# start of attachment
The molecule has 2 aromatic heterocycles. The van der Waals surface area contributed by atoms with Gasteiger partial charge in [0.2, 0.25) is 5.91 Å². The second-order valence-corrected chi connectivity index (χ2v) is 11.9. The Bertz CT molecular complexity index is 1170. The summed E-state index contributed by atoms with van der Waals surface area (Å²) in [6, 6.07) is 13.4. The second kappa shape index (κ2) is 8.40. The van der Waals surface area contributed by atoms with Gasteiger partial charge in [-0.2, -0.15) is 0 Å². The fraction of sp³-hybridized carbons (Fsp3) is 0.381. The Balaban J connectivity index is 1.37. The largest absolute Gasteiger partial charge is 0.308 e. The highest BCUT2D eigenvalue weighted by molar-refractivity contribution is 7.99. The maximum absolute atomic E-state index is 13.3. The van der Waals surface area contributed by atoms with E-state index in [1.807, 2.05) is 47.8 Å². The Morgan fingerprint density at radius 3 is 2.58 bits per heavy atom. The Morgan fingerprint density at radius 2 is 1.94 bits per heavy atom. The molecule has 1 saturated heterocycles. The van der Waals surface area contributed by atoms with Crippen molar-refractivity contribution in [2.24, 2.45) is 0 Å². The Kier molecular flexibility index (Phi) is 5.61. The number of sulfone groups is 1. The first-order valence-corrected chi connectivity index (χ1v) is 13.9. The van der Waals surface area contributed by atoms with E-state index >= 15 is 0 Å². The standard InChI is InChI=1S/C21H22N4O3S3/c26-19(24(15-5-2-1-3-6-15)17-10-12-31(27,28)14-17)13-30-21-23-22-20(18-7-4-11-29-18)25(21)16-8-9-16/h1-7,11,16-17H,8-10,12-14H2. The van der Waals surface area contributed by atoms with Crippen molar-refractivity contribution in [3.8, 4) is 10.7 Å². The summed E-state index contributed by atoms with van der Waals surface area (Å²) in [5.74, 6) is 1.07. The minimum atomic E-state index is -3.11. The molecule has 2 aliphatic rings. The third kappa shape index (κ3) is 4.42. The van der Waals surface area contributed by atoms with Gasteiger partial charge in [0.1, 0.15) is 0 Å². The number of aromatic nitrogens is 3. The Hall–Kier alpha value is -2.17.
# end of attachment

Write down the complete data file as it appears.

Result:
The molecule has 2 aromatic heterocycles. The van der Waals surface area contributed by atoms with Gasteiger partial charge in [0.2, 0.25) is 5.91 Å². The second-order valence-corrected chi connectivity index (χ2v) is 11.9. The Bertz CT molecular complexity index is 1170. The summed E-state index contributed by atoms with van der Waals surface area (Å²) in [6, 6.07) is 13.4. The second kappa shape index (κ2) is 8.40. The van der Waals surface area contributed by atoms with Gasteiger partial charge in [-0.2, -0.15) is 0 Å². The fraction of sp³-hybridized carbons (Fsp3) is 0.381. The Balaban J connectivity index is 1.37. The largest absolute Gasteiger partial charge is 0.308 e. The highest BCUT2D eigenvalue weighted by molar-refractivity contribution is 7.99. The maximum absolute atomic E-state index is 13.3. The van der Waals surface area contributed by atoms with E-state index in [1.807, 2.05) is 47.8 Å². The Morgan fingerprint density at radius 3 is 2.58 bits per heavy atom. The Morgan fingerprint density at radius 2 is 1.94 bits per heavy atom. The molecule has 1 saturated heterocycles. The van der Waals surface area contributed by atoms with Crippen molar-refractivity contribution in [2.24, 2.45) is 0 Å². The Kier molecular flexibility index (Phi) is 5.61. The number of sulfone groups is 1. The first-order valence-corrected chi connectivity index (χ1v) is 13.9. The van der Waals surface area contributed by atoms with E-state index >= 15 is 0 Å². The standard InChI is InChI=1S/C21H22N4O3S3/c26-19(24(15-5-2-1-3-6-15)17-10-12-31(27,28)14-17)13-30-21-23-22-20(18-7-4-11-29-18)25(21)16-8-9-16/h1-7,11,16-17H,8-10,12-14H2. The van der Waals surface area contributed by atoms with Crippen molar-refractivity contribution in [3.8, 4) is 10.7 Å². The summed E-state index contributed by atoms with van der Waals surface area (Å²) in [5.74, 6) is 1.07. The minimum atomic E-state index is -3.11. The molecule has 2 aliphatic rings. The third kappa shape index (κ3) is 4.42. The van der Waals surface area contributed by atoms with Gasteiger partial charge in [0.1, 0.15) is 0 Å². The number of aromatic nitrogens is 3. The Hall–Kier alpha value is -2.17.